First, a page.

Members of the Chinese Communist Party have a rather distinguished repertoire as dedicated propagandists. There are many laughable maxims they use to push their narrative of global order. Perhaps at its most absurd and diabolical, any criticism of their actions in Hong Kong or elsewhere is usually dismissed as intervention into China’s “internal affairs.” Which is interesting given the degree to which the CCP has shamelessly tried to penetrate other societies, with Canada being a favourable place for subversion because of the ease with which it can be achieved through the sinister phenomenon known as “elite capture.”
Elite capture is simply the effort by Beijing to curry favour with highly placed members of the political, business, or cultural class in other countries to entrench its influence. This is usually done through offering lucrative financial deals in exchange for the elite’s spine, as they’re required to essentially toe the regime’s propaganda line on matters of diplomacy and governance. It has been a subject of acute concern for the Canadian intelligence community over the last few decades.
Project Sidewinder, the explosive 1997 report jointly prepared by the Canada Security Intelligence Service and the RCMP, alleged that the CCP had set up an intricate network with criminal gangs and business tycoons to hold sway over politicians, launder money, smuggle drugs, and commit various acts of espionage, while investing in multiple sectors of the Canadian economy. Affirming the connection between Chinese business and the CCP, the report concluded that “China remains one of the greatest ongoing threats to Canada’s national security and Canadian industry.”
Although the report recommended further investigations into Chinese influence in Canada, it was dismissed by politicians, with the Security Intelligence Review Committee finding it to be “deeply flawed and unpersuasive.” In the years following, the government under Jean Chretien’s Liberals continued to pursue the China dream, embarking on trade deals and the integration of Beijing into the World Trade Organization, despite intelligence officials continuing to deliver similar analyses of Beijing’s activities.
“Claws of the Panda” author Jonathan Manthorpe contended that the fatal flaw of the Sidewinder report was its myopic focus on criminal activity, which took attention from the legitimacy of its broader analysis of the Chinese regime’s conduct in Canada. He’s probably right, as intelligence officials and others have come out again recently making the same arguments, evincing a problem that has gone unchecked for too long but is now unavoidable. Former ambassador to China David Mulroney told Global News reporter Sam Cooper on June 24 that there are “people a lot more senior than I was in government, and they have some serious business links with China.”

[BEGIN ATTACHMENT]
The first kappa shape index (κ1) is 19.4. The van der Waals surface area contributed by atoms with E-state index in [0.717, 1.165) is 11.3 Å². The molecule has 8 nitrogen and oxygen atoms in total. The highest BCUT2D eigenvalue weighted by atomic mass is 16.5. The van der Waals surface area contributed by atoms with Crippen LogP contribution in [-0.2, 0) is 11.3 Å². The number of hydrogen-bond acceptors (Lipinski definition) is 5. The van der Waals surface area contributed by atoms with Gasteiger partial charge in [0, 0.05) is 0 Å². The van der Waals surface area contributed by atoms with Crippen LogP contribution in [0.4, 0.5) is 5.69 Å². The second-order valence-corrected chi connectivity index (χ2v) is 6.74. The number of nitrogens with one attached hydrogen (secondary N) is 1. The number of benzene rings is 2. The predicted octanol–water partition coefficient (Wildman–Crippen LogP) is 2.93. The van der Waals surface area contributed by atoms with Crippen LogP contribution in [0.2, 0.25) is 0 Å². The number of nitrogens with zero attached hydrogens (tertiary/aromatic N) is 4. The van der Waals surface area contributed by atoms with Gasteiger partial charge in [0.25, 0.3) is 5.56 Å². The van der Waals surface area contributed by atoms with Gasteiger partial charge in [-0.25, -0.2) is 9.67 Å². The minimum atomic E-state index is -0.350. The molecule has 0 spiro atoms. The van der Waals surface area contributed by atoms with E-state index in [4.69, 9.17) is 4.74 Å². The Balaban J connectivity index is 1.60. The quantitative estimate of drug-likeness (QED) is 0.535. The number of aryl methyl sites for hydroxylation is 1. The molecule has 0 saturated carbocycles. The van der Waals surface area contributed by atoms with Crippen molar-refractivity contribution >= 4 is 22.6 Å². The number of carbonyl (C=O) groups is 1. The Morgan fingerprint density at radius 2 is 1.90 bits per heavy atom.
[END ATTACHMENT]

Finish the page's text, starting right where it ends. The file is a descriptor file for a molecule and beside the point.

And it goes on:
“China is very willing to weaponize trade and investment to compel people to say what they want them to say,” he said.
The issue of Chinese influence in Canada should be closer to the centre of our public debate given that globalization has done much to decimate the concepts of sovereignty and national loyalty. Politicians often tend to think of themselves more as “global citizens” rather than a representatives of a particular nation and citizenry that they’re obligated to. And as public sentiment becomes more in favour of decoupling or distancing from China, the obligations forced onto those under Beijing’s spell pose a serious obstacle to moving beyond outdated, self-defeating policies.
Relevant to this is Article 38 of Hong Kong’s new national security law, which makes it quite clear that foreigners and Hongkongers alike could be subjected to Beijing’s despotic judgments on dissent. “This Law shall apply to offences under this Law committed against the Hong Kong Special Administrative Region from outside the Region by a person who is not a permanent resident of the Region,” it states. As this could apply to politicians and businesses whose calculus is informed by their relationship with the CCP, there is incentive for them to give in to this clear intimidation of critics to preserve the status quo, much to the detriment of the citizens and democratic order of their own countries.
Article 38 is a perfect manifestation of the CCP’s foreign policy vision, with its underlying intent to “control the narrative” and exploit the economic advantages of China. “Peaceful development” under the Party’s stewardship challenges the liberal order and redefines it in China’s image by naturally attracting the world to Chinese influence.
Many in Ottawa believe in the inevitability of globalization, which compels them to fall for this approach and China’s chimeric appeal to “common economic interests.” Helping this along are organizations like the Canada-China Business Council, which has done much to facilitate our troubles with its servility toward Chinese investors and its members’ continued advocacy for an appeasement policy toward the CCP.
The evidence has become overwhelming that Beijing’s elite capture problem isn’t illusory, and something needs to be done about it. Canada’s politicians should revisit our laws and processes, similar to what Australia and the United States have done, and consider how they can better reflect the urgent need for more transparency. Any justifications to the effect that entanglement with Beijing is for the good of Canada’s interests ring hollow, as it’s apparent that the only people who continue to benefit from it are a group of well-connected elites.
In our confrontation with what is now the gravest security threat to the free world, it would help if these elites began considering their obligations to Canada rather than to China.
Shane Miller is a political writer based in London, Ontario. Follow him at @Miller_Shane94.
Views expressed in this article are the opinions of the author and do not necessarily reflect the views of The Epoch Times.